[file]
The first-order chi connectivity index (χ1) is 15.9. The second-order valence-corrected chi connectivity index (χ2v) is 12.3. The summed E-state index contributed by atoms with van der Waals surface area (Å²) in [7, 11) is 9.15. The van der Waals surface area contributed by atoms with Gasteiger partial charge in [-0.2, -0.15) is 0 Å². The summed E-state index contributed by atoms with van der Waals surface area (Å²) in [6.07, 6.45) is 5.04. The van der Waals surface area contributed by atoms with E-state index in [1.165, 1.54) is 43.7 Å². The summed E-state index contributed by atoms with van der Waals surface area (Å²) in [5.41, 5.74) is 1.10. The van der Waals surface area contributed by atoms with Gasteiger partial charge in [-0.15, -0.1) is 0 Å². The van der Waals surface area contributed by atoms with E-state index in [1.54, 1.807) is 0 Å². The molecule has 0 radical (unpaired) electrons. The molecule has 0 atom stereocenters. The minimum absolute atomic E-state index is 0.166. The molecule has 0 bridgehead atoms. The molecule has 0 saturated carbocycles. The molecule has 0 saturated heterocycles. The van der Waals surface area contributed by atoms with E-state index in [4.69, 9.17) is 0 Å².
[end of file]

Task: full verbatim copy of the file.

The first-order chi connectivity index (χ1) is 15.9. The second-order valence-corrected chi connectivity index (χ2v) is 12.3. The summed E-state index contributed by atoms with van der Waals surface area (Å²) in [7, 11) is 9.15. The van der Waals surface area contributed by atoms with Gasteiger partial charge in [-0.2, -0.15) is 0 Å². The summed E-state index contributed by atoms with van der Waals surface area (Å²) in [6.07, 6.45) is 5.04. The van der Waals surface area contributed by atoms with E-state index in [1.165, 1.54) is 43.7 Å². The summed E-state index contributed by atoms with van der Waals surface area (Å²) in [5.41, 5.74) is 1.10. The van der Waals surface area contributed by atoms with Gasteiger partial charge in [-0.15, -0.1) is 0 Å². The van der Waals surface area contributed by atoms with E-state index in [1.54, 1.807) is 0 Å². The molecule has 0 radical (unpaired) electrons. The molecule has 0 atom stereocenters. The minimum absolute atomic E-state index is 0.166. The molecule has 0 bridgehead atoms. The molecule has 0 saturated carbocycles. The molecule has 0 saturated heterocycles. The van der Waals surface area contributed by atoms with E-state index in [4.69, 9.17) is 0 Å².